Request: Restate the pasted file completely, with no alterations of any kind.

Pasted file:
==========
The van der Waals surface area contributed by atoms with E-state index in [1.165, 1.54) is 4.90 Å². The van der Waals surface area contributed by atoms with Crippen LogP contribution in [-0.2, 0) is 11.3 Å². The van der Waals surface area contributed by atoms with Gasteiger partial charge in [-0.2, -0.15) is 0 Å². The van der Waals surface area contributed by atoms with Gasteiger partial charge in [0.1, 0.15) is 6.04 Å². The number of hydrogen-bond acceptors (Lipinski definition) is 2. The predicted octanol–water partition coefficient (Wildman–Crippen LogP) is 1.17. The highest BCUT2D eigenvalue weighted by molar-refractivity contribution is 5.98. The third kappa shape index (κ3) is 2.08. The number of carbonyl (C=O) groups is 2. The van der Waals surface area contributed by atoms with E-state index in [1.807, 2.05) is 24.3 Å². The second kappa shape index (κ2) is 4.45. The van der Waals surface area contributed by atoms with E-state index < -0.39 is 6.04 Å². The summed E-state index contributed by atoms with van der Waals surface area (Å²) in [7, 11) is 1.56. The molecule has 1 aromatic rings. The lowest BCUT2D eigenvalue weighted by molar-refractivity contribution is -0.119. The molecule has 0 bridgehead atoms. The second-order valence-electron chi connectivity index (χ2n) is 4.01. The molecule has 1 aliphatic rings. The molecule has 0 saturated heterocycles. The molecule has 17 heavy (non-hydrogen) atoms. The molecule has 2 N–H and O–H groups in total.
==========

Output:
The van der Waals surface area contributed by atoms with E-state index in [1.165, 1.54) is 4.90 Å². The van der Waals surface area contributed by atoms with Crippen LogP contribution in [-0.2, 0) is 11.3 Å². The van der Waals surface area contributed by atoms with Gasteiger partial charge in [-0.2, -0.15) is 0 Å². The van der Waals surface area contributed by atoms with Gasteiger partial charge in [0.1, 0.15) is 6.04 Å². The number of hydrogen-bond acceptors (Lipinski definition) is 2. The predicted octanol–water partition coefficient (Wildman–Crippen LogP) is 1.17. The highest BCUT2D eigenvalue weighted by molar-refractivity contribution is 5.98. The third kappa shape index (κ3) is 2.08. The number of carbonyl (C=O) groups is 2. The van der Waals surface area contributed by atoms with E-state index in [1.807, 2.05) is 24.3 Å². The second kappa shape index (κ2) is 4.45. The van der Waals surface area contributed by atoms with E-state index < -0.39 is 6.04 Å². The summed E-state index contributed by atoms with van der Waals surface area (Å²) in [7, 11) is 1.56. The molecule has 1 aromatic rings. The lowest BCUT2D eigenvalue weighted by molar-refractivity contribution is -0.119. The molecule has 0 bridgehead atoms. The second-order valence-electron chi connectivity index (χ2n) is 4.01. The molecule has 1 aliphatic rings. The molecule has 0 saturated heterocycles. The molecule has 17 heavy (non-hydrogen) atoms. The molecule has 2 N–H and O–H groups in total.